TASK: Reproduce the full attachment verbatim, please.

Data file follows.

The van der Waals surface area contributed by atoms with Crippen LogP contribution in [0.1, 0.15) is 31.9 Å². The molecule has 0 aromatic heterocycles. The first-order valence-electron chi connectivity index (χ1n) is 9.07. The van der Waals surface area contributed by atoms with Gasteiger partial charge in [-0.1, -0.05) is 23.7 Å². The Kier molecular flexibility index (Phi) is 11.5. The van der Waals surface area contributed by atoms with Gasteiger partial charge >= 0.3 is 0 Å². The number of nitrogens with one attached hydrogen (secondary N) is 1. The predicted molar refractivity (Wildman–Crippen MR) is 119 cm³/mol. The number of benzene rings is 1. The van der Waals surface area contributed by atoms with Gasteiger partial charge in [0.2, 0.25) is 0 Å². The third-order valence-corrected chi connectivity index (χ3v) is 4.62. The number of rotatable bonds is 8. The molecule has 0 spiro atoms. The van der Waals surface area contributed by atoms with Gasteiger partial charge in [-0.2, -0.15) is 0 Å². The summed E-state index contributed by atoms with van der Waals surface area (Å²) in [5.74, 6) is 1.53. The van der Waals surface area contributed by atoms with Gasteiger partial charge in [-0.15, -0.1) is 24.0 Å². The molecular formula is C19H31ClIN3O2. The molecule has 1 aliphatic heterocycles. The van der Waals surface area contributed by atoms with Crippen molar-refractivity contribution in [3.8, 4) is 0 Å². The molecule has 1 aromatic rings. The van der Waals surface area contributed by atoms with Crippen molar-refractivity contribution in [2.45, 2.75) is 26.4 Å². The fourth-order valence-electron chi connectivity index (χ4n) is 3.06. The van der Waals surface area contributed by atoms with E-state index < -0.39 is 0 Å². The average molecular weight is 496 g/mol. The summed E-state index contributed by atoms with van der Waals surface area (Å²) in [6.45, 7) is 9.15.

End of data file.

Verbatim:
The van der Waals surface area contributed by atoms with Crippen LogP contribution in [0.1, 0.15) is 31.9 Å². The molecule has 0 aromatic heterocycles. The first-order valence-electron chi connectivity index (χ1n) is 9.07. The van der Waals surface area contributed by atoms with Gasteiger partial charge in [-0.1, -0.05) is 23.7 Å². The Kier molecular flexibility index (Phi) is 11.5. The van der Waals surface area contributed by atoms with Gasteiger partial charge >= 0.3 is 0 Å². The number of nitrogens with one attached hydrogen (secondary N) is 1. The predicted molar refractivity (Wildman–Crippen MR) is 119 cm³/mol. The number of benzene rings is 1. The van der Waals surface area contributed by atoms with Gasteiger partial charge in [0.2, 0.25) is 0 Å². The third-order valence-corrected chi connectivity index (χ3v) is 4.62. The number of rotatable bonds is 8. The molecule has 0 spiro atoms. The van der Waals surface area contributed by atoms with Gasteiger partial charge in [-0.2, -0.15) is 0 Å². The summed E-state index contributed by atoms with van der Waals surface area (Å²) in [5.74, 6) is 1.53. The van der Waals surface area contributed by atoms with Gasteiger partial charge in [-0.15, -0.1) is 24.0 Å². The molecular formula is C19H31ClIN3O2. The molecule has 1 aliphatic heterocycles. The van der Waals surface area contributed by atoms with Crippen molar-refractivity contribution in [3.8, 4) is 0 Å². The molecule has 1 aromatic rings. The van der Waals surface area contributed by atoms with Crippen molar-refractivity contribution in [2.45, 2.75) is 26.4 Å². The fourth-order valence-electron chi connectivity index (χ4n) is 3.06. The van der Waals surface area contributed by atoms with E-state index < -0.39 is 0 Å². The average molecular weight is 496 g/mol. The summed E-state index contributed by atoms with van der Waals surface area (Å²) in [6.45, 7) is 9.15.